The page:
When it comes to fertilizers there’s a lot of sometimes confusing options and information. Make the right choice and you can eat fresh from your garden all season long. Make the wrong choice and it could hinder more than help.
Also...what do those numbers mean on the front of the fertilizer?
Let’s break it all down…
What is fertilizer?
A supplement that contains essential nutrients for desirable plant growth.
These nutrients include Macroelements (means your plant needs more of them for growing success) and Microelements (your plant needs less of these and often microelements are found naturally in most environments that your plants will be growing anyhow).
The three main elements (macroelements) that plants need for optimal growth are represented on the front of the fertilizer box, known as NPK, and are shown in this order: Nitrogen (in this example it is a 4), Phosphorous(6), and Potassium(2).
So what this means is, in 100lbs of this organic fertilizer, 4lbs are nitrogen, 6lbs are phosphorous, and 2lbs are potassium. Think of it like percentages, and the rest of the mix is innocuous material that helps distribute the active ingredients.
So, how do I choose the right one?
Well, we think of those three numbers as “Up, Down, All-Around” so the Nitrogen (4, “up”) helps with leaf development, the Phosphorous (6, “down”) helps the roots and blooms of your plants, and the Potassium (2, “all-around”) helps with cell structure and disease/pest resistance. So, if you point to the numbers “4,6,2” it reads “up, down, all-around”.
Example: You can see the image above of Down-To-Earth Organic fertilizer has a tomato on it and that’s because this fertilizer has a higher phosphorous content for roots and blooms (6) because we want lots of blooms on tomatoes to yield more fruit. Does this mean this only works on tomatoes? No, because this is an “all purpose” fertilizer, so it also works on any other vegetable or fruit where we want to encourage blooms.
Example: Maybe you’re a leafy greens lover? Encouraging blooms on leafy greens isn’t the best idea, so what number would we want to be a bit higher? You got it, the nitrogen, or that first number. If you need something very high in nitrogen, City Grange also carries the Down-To-Earth Organic Blood Meal Fertilizer with a makeup of 12-0-0 so you know that you are supplementing nitrogen to encourage your spinach and lettuces to produce more leaves.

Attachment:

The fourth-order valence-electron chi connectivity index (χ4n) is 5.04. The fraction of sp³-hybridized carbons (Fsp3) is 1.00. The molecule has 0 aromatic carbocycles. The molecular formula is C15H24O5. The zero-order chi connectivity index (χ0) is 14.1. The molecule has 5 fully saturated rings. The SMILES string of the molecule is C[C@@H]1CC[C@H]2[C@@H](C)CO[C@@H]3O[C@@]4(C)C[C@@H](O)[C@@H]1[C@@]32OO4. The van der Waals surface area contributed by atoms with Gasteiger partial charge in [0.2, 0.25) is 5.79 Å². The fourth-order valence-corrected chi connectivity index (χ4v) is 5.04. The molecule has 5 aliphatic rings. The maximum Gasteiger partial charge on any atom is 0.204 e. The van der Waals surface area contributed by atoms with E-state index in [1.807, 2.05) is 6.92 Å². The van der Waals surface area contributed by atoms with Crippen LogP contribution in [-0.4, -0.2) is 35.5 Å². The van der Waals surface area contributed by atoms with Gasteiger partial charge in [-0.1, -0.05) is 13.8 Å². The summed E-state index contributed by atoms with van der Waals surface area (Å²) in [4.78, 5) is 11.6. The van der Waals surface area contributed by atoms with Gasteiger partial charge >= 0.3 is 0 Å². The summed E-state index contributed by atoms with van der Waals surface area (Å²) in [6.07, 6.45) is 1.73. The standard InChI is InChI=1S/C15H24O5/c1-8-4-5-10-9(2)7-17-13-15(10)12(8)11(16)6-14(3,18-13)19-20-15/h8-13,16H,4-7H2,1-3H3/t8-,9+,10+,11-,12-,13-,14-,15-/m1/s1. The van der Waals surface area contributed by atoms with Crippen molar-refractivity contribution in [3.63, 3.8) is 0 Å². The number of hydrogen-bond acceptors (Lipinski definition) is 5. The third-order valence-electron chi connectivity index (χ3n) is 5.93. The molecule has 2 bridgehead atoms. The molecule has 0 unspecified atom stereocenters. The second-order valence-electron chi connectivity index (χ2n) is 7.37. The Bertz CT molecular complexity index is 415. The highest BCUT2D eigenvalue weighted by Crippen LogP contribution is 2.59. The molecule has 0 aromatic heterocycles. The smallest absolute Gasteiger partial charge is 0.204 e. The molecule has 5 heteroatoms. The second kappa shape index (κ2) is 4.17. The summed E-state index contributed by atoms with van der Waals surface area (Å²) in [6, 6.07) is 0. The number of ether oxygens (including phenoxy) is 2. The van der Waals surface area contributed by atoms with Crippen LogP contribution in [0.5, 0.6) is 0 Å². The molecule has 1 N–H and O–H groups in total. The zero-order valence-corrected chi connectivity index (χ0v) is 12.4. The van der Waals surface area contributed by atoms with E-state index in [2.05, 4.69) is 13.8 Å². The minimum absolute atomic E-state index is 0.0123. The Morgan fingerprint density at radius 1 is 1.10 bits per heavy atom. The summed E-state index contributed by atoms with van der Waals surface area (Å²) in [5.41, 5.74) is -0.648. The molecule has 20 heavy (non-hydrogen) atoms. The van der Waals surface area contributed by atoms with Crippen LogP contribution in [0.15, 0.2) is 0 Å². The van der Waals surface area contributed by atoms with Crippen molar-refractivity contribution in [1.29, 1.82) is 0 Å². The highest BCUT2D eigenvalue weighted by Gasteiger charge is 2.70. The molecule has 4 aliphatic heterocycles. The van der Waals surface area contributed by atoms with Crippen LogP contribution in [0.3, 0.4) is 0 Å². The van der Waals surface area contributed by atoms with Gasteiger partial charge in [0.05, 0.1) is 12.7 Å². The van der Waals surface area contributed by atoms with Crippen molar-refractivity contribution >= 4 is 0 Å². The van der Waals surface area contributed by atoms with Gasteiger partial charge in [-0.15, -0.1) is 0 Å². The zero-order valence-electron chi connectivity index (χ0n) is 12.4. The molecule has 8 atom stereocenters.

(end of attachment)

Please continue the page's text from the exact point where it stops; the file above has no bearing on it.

Organic vs. Synthetic fertilizers
We encourage organic fertilizers because it means all the elements in that fertilizer were sourced naturally or from formerly living matter and will be slowly broken down by organisms in your soil to be available to your plants. That’s how most fertilizer in nature is made, from decomposing material. In fact, compost itself is a nitrogen-rich slow-release fertilizer.
Synthetic fertilizers, on the other hand, are meant to be readily available by the plant immediately and do not need to be broken down further. This may require more frequent fertilization due to fertilizer leaching through the soil when you water. This also means if you over-fertilize your plants you run the risk of burning the roots and doing damage or otherwise throwing off the nutrient balance of the soil and possibly harming the life in the soil as well. This is where it becomes even more important to read the labels on your fertilizers and use only the amount as instructed on your fertilizer of choice.
Neither Organic or Synthetic are necessarily better or worse for your plants, but we encourage organic fertilizers both because it’s a bit easier to control slow-release organic fertilizers and mitigating environmental risk.
Those are the basics of fertilizer. As with anything gardening, there’s much more to learn but this should be a good start.